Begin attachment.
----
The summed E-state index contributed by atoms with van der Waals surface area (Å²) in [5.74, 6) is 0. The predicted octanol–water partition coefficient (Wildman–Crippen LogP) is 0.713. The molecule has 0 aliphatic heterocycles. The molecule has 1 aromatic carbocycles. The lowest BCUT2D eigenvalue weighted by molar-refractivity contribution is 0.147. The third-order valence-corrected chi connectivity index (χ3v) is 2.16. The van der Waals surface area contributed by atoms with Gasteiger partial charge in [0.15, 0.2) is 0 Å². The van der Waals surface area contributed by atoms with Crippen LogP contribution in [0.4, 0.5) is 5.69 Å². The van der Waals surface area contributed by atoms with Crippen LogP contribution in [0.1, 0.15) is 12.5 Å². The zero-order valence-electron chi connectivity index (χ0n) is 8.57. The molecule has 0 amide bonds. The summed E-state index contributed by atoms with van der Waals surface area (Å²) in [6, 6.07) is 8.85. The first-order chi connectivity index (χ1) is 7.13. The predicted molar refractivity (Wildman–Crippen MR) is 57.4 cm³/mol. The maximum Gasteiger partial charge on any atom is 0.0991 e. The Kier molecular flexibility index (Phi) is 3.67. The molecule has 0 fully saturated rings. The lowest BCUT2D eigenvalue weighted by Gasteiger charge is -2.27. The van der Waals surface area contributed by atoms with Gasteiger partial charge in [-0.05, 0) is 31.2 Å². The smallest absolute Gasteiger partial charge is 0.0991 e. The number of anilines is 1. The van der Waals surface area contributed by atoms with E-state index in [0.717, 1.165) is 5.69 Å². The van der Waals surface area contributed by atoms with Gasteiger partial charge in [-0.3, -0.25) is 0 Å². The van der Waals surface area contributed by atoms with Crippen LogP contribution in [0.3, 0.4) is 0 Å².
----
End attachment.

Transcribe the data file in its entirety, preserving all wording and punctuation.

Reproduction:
The summed E-state index contributed by atoms with van der Waals surface area (Å²) in [5.74, 6) is 0. The predicted octanol–water partition coefficient (Wildman–Crippen LogP) is 0.713. The molecule has 0 aliphatic heterocycles. The molecule has 1 aromatic carbocycles. The lowest BCUT2D eigenvalue weighted by molar-refractivity contribution is 0.147. The third-order valence-corrected chi connectivity index (χ3v) is 2.16. The van der Waals surface area contributed by atoms with Gasteiger partial charge in [0.15, 0.2) is 0 Å². The van der Waals surface area contributed by atoms with Crippen LogP contribution in [0.4, 0.5) is 5.69 Å². The van der Waals surface area contributed by atoms with Crippen LogP contribution in [0.1, 0.15) is 12.5 Å². The zero-order valence-electron chi connectivity index (χ0n) is 8.57. The molecule has 0 amide bonds. The summed E-state index contributed by atoms with van der Waals surface area (Å²) in [6, 6.07) is 8.85. The first-order chi connectivity index (χ1) is 7.13. The predicted molar refractivity (Wildman–Crippen MR) is 57.4 cm³/mol. The maximum Gasteiger partial charge on any atom is 0.0991 e. The Kier molecular flexibility index (Phi) is 3.67. The molecule has 0 fully saturated rings. The lowest BCUT2D eigenvalue weighted by Gasteiger charge is -2.27. The van der Waals surface area contributed by atoms with Gasteiger partial charge in [-0.05, 0) is 31.2 Å². The smallest absolute Gasteiger partial charge is 0.0991 e. The number of anilines is 1. The van der Waals surface area contributed by atoms with E-state index in [0.717, 1.165) is 5.69 Å². The van der Waals surface area contributed by atoms with Gasteiger partial charge in [-0.3, -0.25) is 0 Å². The van der Waals surface area contributed by atoms with Crippen LogP contribution in [0.3, 0.4) is 0 Å².